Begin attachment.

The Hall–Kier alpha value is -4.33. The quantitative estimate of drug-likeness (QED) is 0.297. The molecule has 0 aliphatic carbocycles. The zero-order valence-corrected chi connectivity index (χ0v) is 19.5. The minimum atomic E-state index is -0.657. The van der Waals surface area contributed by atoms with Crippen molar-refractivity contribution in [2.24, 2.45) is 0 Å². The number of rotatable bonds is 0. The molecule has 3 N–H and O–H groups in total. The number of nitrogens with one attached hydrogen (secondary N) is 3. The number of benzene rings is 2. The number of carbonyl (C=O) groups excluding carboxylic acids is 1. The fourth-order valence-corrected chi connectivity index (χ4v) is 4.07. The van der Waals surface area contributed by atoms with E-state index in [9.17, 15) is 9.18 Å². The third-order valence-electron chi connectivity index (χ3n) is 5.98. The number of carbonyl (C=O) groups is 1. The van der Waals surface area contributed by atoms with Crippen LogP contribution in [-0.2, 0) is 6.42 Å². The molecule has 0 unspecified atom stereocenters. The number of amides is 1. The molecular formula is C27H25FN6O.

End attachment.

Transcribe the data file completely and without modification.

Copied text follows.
The Hall–Kier alpha value is -4.33. The quantitative estimate of drug-likeness (QED) is 0.297. The molecule has 0 aliphatic carbocycles. The zero-order valence-corrected chi connectivity index (χ0v) is 19.5. The minimum atomic E-state index is -0.657. The van der Waals surface area contributed by atoms with Crippen molar-refractivity contribution in [2.24, 2.45) is 0 Å². The number of rotatable bonds is 0. The molecule has 3 N–H and O–H groups in total. The number of nitrogens with one attached hydrogen (secondary N) is 3. The number of benzene rings is 2. The number of carbonyl (C=O) groups excluding carboxylic acids is 1. The fourth-order valence-corrected chi connectivity index (χ4v) is 4.07. The van der Waals surface area contributed by atoms with E-state index in [9.17, 15) is 9.18 Å². The third-order valence-electron chi connectivity index (χ3n) is 5.98. The number of carbonyl (C=O) groups is 1. The van der Waals surface area contributed by atoms with Crippen LogP contribution in [-0.2, 0) is 6.42 Å². The molecule has 0 unspecified atom stereocenters. The number of amides is 1. The molecular formula is C27H25FN6O.